McCormick School of Engineering, Northwestern University
Ford Motor Company Engineering Design Center
The Ford Motor Company Engineering Design Center opened in 2005 as the first Northwestern University building to achieve silver-level certification from the Leadership in Energy and Environmental Design (LEED) Green Building Rating System. Along with faculty and student offices, classroom space, and a prototyping facility, the building is home to the Segal Design Institute, the Farley Center for Entrepreneurship and Innovation, the Walter P. Murphy Cooperative Engineering Program, the Master of Product Development Program, and the MMM Program.
The center provides students with a collaborative environment where the exchange of ideas and group work can flourish. Spaces available to students include a CAD/CAM lab, rapid prototyping and design prototyping workshops, a biomedical/chemical engineering lab, a mechatronics lab, design classrooms and study spaces with 3M Smart Boards, conference and research rooms, a large auditorium, an automobile testing section, project display areas, and a student lounge.
Some of the design elements that make the six-story, 84,000-square-foot Ford Design Center a green building include:
Site Sustainability - measures taken to minimize the building's impact on the surrounding environment.
- A light, reflective roof reduces the "heat island" effect of the building on the site.
- A specially integrated retention basin captures rainfall to irrigate the historic Shakespeare Garden and returns excess run-off directly to ground water rather than the city sewer system.
- Exterior lighting illuminates the ground and not the surrounding sky, reducing urban light pollution near Northwestern's historic Dearborn Observatory.
Water Efficiency - measures taken to reduce the use of water.
- Highly efficient internal plumbing fixtures and landscape irrigation reduces water use.
Energy and Atmosphere Quality - measures to lower energy loss and improve air quality.
- The FMCEDC construction process employed rigorous quality control to ensure that the insulation, heating, air conditioning and filtration systems are constructed and operate at the highest possible standards.
Materials and Resources - measures to maximize use of recyclable or renewable materials and minimize waste.
- The building design provides for the effective collection, storage, and management of recyclable materials.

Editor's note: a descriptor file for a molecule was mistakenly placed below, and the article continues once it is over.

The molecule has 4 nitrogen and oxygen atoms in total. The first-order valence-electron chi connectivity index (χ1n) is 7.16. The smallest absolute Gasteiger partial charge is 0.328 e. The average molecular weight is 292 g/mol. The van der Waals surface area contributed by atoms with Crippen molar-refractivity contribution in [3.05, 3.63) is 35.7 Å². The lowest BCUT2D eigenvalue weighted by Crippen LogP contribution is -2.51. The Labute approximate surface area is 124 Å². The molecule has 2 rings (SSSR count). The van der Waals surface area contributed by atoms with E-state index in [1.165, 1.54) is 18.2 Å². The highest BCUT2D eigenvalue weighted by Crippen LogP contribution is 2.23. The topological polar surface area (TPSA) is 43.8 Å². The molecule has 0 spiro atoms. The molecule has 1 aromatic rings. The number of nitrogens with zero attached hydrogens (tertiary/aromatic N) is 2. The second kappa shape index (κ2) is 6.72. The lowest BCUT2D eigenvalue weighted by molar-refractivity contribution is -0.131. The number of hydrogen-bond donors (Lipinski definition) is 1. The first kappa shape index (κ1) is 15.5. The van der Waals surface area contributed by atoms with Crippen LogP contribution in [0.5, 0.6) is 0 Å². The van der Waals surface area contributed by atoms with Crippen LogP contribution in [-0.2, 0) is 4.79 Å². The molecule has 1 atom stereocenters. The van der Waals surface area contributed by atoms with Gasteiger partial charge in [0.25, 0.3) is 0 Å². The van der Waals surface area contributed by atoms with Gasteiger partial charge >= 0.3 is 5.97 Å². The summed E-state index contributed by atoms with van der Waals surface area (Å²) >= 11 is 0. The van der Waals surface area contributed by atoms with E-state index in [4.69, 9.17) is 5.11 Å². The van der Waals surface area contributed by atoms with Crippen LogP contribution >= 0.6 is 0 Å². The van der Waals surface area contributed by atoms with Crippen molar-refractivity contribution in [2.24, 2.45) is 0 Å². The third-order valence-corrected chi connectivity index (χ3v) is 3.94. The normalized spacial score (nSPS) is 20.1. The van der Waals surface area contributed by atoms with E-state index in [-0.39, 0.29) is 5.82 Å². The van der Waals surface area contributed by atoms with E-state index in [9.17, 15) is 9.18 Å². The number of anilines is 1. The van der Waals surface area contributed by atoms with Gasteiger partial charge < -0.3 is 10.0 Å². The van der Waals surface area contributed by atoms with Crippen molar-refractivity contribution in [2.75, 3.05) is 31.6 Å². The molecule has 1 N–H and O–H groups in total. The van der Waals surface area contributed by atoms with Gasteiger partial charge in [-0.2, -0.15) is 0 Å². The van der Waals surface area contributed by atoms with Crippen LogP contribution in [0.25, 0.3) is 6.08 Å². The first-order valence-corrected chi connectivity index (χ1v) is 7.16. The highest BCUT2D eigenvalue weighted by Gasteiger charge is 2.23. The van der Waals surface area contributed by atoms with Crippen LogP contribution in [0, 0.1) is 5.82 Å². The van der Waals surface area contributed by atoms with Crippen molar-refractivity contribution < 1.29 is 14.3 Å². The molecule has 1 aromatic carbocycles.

- Wherever possible, the construction of the building employed materials with recyclable content – such as steel, glass, concrete with recycled "fly-ash" content, carpeting and ceiling tile materials.
Indoor Environmental Quality - measures to enhance the quality and safety of the interior environment of the building.
- The building design provides natural daylight to over 75 percent of the building's interior spaces — a remarkable achievement considering that two of the six building floors are below grade.
- An innovative raised floor system provides more precise temperature control at the individual occupant level, resulting in more efficient heating and cooling of interior spaces.
- Composite woods, furniture, carpeting and other interior finishing materials use low volatile organic compound paints and glues.
Innovation in Design - measures to incorporate new or innovative systems or approaches to environment sustainability.
- The building employs an automated solar tracking system that closes window shades in the face of direct sunlight and opens shades in areas away from the sun.
- The building provides a unique, visible display so students can easily monitor building environmental conditions.
The architect for the building was Davis Brody Bond, and Turner Construction served as the general contractor. Distinctive architectural features include:
- Visual prominence of design studios, fabrication and assembly areas
- Visually interconnected floors; daylight throughout
- "Smart" auditorium and meeting rooms
- Connected to the Technological Institute by a bridge